As the gig economy grows and remote work rises along with it, background checks are becoming the standard for every contributor to a company’s brand. Whether you’re a freelancer, independent contractor, or full-time employee, you may be on call to prove who you really are before you start your next gig.
Background checks serve as a safety precaution for companies across the world as onboarding processes — and even day-to-day teamwork — transition into our digital world. Just as you wouldn’t hand over money to a stranger on the internet, companies need proof that you are who you claim to be before they hand over the checks. By performing background screenings, companies can rest assured that they are handing over logins, trade secrets, and more to people they can trust.
In this article, you’ll learn the basics of background checks, how they’re used, and how to complete your own.
Types of Background Checks
To take into consideration the varying needs of different companies, there are several types of screenings available to employers. According to HireRight, the following four have been the most commonly used for the past decade:
Criminal History Searches
Criminal background checks top the list of highly requested background screenings for employers. These scan through court records, sex offender registries, criminal databases, and a handful of other criminal records to alert employers of felonies, warrants, and past arrests.
If you have a criminal conviction, don’t be discouraged. Below, we’ll review how your criminal records may be viewed by potential employers.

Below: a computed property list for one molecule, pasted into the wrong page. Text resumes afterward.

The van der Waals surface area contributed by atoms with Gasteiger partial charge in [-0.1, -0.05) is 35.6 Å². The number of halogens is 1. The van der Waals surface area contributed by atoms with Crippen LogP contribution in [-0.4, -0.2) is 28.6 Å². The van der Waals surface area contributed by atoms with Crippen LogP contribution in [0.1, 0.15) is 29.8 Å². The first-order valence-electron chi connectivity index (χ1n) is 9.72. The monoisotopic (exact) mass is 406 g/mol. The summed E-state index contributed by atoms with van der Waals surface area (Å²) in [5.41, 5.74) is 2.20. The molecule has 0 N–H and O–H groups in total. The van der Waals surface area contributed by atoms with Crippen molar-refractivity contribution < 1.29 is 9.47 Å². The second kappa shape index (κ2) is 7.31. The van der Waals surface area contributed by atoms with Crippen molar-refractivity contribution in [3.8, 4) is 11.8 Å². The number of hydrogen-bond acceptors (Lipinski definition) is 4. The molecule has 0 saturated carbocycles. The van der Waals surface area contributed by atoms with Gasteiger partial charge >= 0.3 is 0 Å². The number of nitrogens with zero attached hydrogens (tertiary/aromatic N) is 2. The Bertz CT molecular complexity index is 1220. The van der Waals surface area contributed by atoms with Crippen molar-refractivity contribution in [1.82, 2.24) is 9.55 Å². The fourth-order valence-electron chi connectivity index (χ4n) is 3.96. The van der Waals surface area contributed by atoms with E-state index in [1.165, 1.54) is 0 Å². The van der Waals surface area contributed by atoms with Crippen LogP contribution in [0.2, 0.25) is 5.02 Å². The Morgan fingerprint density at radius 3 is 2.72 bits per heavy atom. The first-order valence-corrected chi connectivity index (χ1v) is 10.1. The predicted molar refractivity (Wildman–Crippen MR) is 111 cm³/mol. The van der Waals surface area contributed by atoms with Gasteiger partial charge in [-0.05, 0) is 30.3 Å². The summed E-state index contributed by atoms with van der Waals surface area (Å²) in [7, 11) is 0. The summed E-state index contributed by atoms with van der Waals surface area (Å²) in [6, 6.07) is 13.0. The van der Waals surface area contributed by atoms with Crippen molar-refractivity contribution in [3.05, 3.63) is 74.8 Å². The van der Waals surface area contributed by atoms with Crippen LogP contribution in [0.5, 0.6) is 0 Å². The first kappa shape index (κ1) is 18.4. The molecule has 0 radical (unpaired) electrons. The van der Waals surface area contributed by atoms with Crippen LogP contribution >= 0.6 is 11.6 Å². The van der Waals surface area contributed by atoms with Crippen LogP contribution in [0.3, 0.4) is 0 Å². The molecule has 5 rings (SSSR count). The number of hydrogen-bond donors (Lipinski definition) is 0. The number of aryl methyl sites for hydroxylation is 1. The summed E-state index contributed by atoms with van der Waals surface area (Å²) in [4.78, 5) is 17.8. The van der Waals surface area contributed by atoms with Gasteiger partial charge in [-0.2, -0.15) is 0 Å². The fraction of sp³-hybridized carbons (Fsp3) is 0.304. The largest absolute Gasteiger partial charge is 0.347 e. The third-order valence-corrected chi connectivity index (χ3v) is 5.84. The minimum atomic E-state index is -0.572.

For many employers, verifying your employment history is standard to ensure you’re qualified for the job. During this process, the information you’ve provided about your career may be cross-checked with public records, databases, or your former employers.
In some cases, your employer may opt to perform the employment verification themselves. This is usually done by calling references you provide, which can double as time to gain insight into your performance as an employee and team member.
Even if an employer has met you in person, they may choose to verify your identity. Fake IDs existed long before the internet age, after all.
During this type of screening, a company may forward some of the documents you provide — such as your driver’s license and passport — to a government agency or other trusted source. As long as you can safely assume you’re a real person, you’re likely in the clear.
Much like your prior employment screening, an education verification mostly serves as a tool to prove to your employer that you are qualified for your job — and that you’re not a liar, of course. Your employer will receive official records about your highest level of education, your majors and minors, and the years you were in school. Don’t even think about faking an Ivy League education; this type of screening will inform your hiring manager about the schools you attended, too.
Other Types of Screenings
In addition to the four most popular types of background checks, employers may additionally ask to verify your professional licenses, especially when required for the role, or to review your credit history, especially for roles that deal with money. Social media screenings are trending across many industries as well.
For some professions, fingerprinting may be an important part of the screening process. This can help weed out any aliases a person may have, and display an accurate arrest record. Fingerprint background checks, if not already lumped in with the criminal background check, are commonly used when employees are expected to work directly with minors to provide an additional layer of protection against violent offenders and sex offenders.
How Employers Use Background Checks
All companies will use background checks differently. As we already noted, you may have your criminal records reviewed, but not your licenses, or you may be asked to provide a fingerprint, but not references. Take a look at these company-specific background screening details: